Give Now

Gratitude inspires
hope and healing


We invite you to stay apprised of the latest developments at The Foundation for Barnes-Jewish Hospital by signing up for our newsletter. 

Foundation Funds Innovative Cardiac Rehabilitation Program

Thanks to the generosity of donors, The Foundation for Barnes-Jewish Hospital is providing funding for a study of an innovative, home-based cardiac rehabilitation (HCR) program that has the potential to reach more patients during the COVID-19 pandemic and revolutionize the way cardiac rehabilitation (CR) is prescribed at Barnes-Jewish Hospital.

The study, led by Michael W. Rich, MD, Washington University cardiologist at Barnes-Jewish Hospital, will investigate the feasibility and effectiveness of delivering CR virtually to patients who are particularly vulnerable to COVID-19. This will limit their physical exposure to health care workers, patients and others within a medical facility and provide access to CR to more patients for the greater good of the community. Good. For everyone.  

After a patient is hospitalized for a cardiac event such as a heart attack or heart surgery, CR is an essential component of recovery that supplies a customized plan for the patient’s return to health and daily life. The program brings together a team of physicians, nurses, exercise physiologists and dietitians who closely monitor heart rate and rhythm, blood pressure, exercise tolerance and other medical conditions. CR has been shown to improve outcomes for patients, including an increased quality of life and decreased risk for future heart problems and mortality.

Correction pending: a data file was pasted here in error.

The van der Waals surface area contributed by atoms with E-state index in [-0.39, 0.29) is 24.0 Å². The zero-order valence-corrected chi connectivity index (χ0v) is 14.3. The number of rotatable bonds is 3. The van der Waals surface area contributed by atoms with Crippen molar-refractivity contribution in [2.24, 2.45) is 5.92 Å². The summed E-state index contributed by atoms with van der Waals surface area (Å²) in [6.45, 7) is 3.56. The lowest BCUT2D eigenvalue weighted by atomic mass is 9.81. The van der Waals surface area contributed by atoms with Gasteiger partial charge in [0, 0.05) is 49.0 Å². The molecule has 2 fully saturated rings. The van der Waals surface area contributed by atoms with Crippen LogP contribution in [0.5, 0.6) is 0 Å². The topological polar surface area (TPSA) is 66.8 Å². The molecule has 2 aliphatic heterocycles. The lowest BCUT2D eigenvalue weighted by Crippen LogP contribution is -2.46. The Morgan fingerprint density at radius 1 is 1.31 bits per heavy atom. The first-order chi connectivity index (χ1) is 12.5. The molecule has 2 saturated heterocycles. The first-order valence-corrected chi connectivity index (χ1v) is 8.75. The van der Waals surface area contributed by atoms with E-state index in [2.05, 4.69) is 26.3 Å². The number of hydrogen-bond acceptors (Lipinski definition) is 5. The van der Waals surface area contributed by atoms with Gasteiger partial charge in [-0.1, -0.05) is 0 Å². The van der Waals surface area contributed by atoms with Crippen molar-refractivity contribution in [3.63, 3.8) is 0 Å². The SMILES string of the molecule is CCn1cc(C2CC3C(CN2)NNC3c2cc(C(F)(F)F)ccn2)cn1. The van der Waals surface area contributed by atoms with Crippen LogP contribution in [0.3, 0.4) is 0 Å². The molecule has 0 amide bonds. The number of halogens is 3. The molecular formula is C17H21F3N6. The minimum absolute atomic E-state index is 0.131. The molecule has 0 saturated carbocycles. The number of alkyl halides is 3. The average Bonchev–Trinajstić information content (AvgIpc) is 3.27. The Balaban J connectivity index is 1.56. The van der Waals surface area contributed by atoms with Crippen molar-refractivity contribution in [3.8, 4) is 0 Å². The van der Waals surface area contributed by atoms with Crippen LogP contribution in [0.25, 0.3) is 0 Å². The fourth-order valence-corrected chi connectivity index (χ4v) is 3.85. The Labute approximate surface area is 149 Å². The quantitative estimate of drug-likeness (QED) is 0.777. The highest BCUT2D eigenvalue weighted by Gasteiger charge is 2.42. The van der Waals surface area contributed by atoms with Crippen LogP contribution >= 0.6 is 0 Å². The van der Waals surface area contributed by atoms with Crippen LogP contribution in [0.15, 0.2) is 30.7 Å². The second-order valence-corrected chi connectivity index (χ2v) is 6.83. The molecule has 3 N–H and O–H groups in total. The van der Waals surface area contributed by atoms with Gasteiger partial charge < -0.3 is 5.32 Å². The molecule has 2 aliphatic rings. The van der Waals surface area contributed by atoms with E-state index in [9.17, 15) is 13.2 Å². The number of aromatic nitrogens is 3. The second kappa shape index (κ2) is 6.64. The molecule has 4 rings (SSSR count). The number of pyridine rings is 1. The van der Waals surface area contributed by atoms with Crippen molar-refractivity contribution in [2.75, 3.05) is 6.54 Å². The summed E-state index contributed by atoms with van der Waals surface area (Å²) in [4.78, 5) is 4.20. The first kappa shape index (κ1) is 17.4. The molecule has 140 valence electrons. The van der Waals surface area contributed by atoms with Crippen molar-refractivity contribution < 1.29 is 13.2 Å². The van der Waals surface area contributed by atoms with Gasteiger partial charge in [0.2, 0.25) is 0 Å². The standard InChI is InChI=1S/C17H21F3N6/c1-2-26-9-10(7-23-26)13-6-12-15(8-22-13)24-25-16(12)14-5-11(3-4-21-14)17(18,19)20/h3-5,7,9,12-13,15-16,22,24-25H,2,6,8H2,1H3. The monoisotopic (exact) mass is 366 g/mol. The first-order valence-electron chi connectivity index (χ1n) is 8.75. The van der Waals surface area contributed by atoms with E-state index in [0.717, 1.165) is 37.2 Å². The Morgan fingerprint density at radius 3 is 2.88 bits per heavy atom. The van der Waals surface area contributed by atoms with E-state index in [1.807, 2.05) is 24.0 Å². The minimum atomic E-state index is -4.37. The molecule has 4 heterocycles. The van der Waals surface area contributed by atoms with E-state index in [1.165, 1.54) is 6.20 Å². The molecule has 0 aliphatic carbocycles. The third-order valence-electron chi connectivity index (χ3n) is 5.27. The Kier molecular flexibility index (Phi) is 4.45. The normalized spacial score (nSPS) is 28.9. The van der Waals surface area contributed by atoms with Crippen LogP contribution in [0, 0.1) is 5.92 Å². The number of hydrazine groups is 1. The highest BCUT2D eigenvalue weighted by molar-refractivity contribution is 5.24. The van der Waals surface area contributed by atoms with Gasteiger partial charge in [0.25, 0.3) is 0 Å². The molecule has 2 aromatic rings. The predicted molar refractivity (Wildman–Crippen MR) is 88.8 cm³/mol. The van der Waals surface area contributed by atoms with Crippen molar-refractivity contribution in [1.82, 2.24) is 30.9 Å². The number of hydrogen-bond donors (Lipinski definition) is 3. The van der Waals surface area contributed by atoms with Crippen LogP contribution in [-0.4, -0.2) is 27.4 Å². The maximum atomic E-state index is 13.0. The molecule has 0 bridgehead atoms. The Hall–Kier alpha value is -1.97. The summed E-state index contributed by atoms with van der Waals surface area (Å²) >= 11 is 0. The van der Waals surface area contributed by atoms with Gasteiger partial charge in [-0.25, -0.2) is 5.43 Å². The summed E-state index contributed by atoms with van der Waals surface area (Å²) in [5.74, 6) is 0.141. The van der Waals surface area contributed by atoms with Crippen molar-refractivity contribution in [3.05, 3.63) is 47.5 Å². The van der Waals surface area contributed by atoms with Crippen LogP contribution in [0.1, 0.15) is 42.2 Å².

The spread of COVID-19 has caused CR programs to temporarily close at hospitals across the country, including the Heart Care Institute Cardiac Rehabilitation Program at Barnes-Jewish Hospital. This has left cardiac patients without crucial care for a prolonged period of time.

The pandemic has also led to an increased need for CR because some patients recovering from serious cases of COVID-19 have cardiac injury related to the disease. This presents an entirely new challenge to the field that could be addressed by HCR.

According to the research team, despite the clear benefits CR offers, only 20 to 25 percent of eligible patients actually participate. An even smaller proportion complete the program. Multiple factors contribute to this underutilization of CR, including logistical considerations such as limited access to rehabilitation programs in rural areas, transportation difficulties, and lack of time due to other commitments.

The program has potential to greatly expand the availability of CR to the large number of patients who could benefit but are unable to attend a traditional site-based program. Adapting CR to home-based care to meet the needs of both traditional cardiac patients and COVID-19 patients with cardiac injury is crucial to the health of the community.

Previous Article Goldfarb Students Get Supplies, Diplomas Thanks to Impromptu Staff Assembly Lines
Next Article The Foundation for Barnes-Jewish Hospital Named High Fundraising Performer